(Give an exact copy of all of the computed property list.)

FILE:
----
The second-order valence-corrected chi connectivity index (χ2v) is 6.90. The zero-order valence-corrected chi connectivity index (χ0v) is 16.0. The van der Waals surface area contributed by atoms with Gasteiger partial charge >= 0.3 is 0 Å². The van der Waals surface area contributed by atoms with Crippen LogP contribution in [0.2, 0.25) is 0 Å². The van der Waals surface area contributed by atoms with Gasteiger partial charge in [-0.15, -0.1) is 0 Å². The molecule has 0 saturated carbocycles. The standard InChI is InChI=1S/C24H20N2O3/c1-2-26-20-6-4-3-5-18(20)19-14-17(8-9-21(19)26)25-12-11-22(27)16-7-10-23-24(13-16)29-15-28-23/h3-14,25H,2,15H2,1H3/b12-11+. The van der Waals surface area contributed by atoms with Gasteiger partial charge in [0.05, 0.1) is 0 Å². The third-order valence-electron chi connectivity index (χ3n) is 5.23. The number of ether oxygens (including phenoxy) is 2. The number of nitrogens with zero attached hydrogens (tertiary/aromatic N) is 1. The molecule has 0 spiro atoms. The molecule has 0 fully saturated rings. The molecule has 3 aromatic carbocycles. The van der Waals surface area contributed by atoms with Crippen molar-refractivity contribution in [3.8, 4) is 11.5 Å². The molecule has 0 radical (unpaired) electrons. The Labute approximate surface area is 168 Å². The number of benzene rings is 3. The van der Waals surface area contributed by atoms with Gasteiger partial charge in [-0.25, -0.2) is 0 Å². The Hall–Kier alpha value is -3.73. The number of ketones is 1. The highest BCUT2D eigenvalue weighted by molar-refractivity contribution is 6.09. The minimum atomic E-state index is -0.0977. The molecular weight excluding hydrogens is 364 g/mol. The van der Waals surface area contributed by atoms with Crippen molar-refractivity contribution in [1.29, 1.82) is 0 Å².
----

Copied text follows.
The second-order valence-corrected chi connectivity index (χ2v) is 6.90. The zero-order valence-corrected chi connectivity index (χ0v) is 16.0. The van der Waals surface area contributed by atoms with Gasteiger partial charge >= 0.3 is 0 Å². The van der Waals surface area contributed by atoms with Crippen LogP contribution in [0.2, 0.25) is 0 Å². The van der Waals surface area contributed by atoms with Gasteiger partial charge in [-0.15, -0.1) is 0 Å². The molecule has 0 saturated carbocycles. The standard InChI is InChI=1S/C24H20N2O3/c1-2-26-20-6-4-3-5-18(20)19-14-17(8-9-21(19)26)25-12-11-22(27)16-7-10-23-24(13-16)29-15-28-23/h3-14,25H,2,15H2,1H3/b12-11+. The van der Waals surface area contributed by atoms with Gasteiger partial charge in [0.05, 0.1) is 0 Å². The third-order valence-electron chi connectivity index (χ3n) is 5.23. The number of ether oxygens (including phenoxy) is 2. The number of nitrogens with zero attached hydrogens (tertiary/aromatic N) is 1. The molecule has 0 spiro atoms. The molecule has 0 fully saturated rings. The molecule has 3 aromatic carbocycles. The van der Waals surface area contributed by atoms with Crippen molar-refractivity contribution in [3.8, 4) is 11.5 Å². The molecule has 0 radical (unpaired) electrons. The Labute approximate surface area is 168 Å². The number of benzene rings is 3. The van der Waals surface area contributed by atoms with Gasteiger partial charge in [-0.25, -0.2) is 0 Å². The Hall–Kier alpha value is -3.73. The number of ketones is 1. The highest BCUT2D eigenvalue weighted by molar-refractivity contribution is 6.09. The minimum atomic E-state index is -0.0977. The molecular weight excluding hydrogens is 364 g/mol. The van der Waals surface area contributed by atoms with Crippen molar-refractivity contribution in [1.29, 1.82) is 0 Å².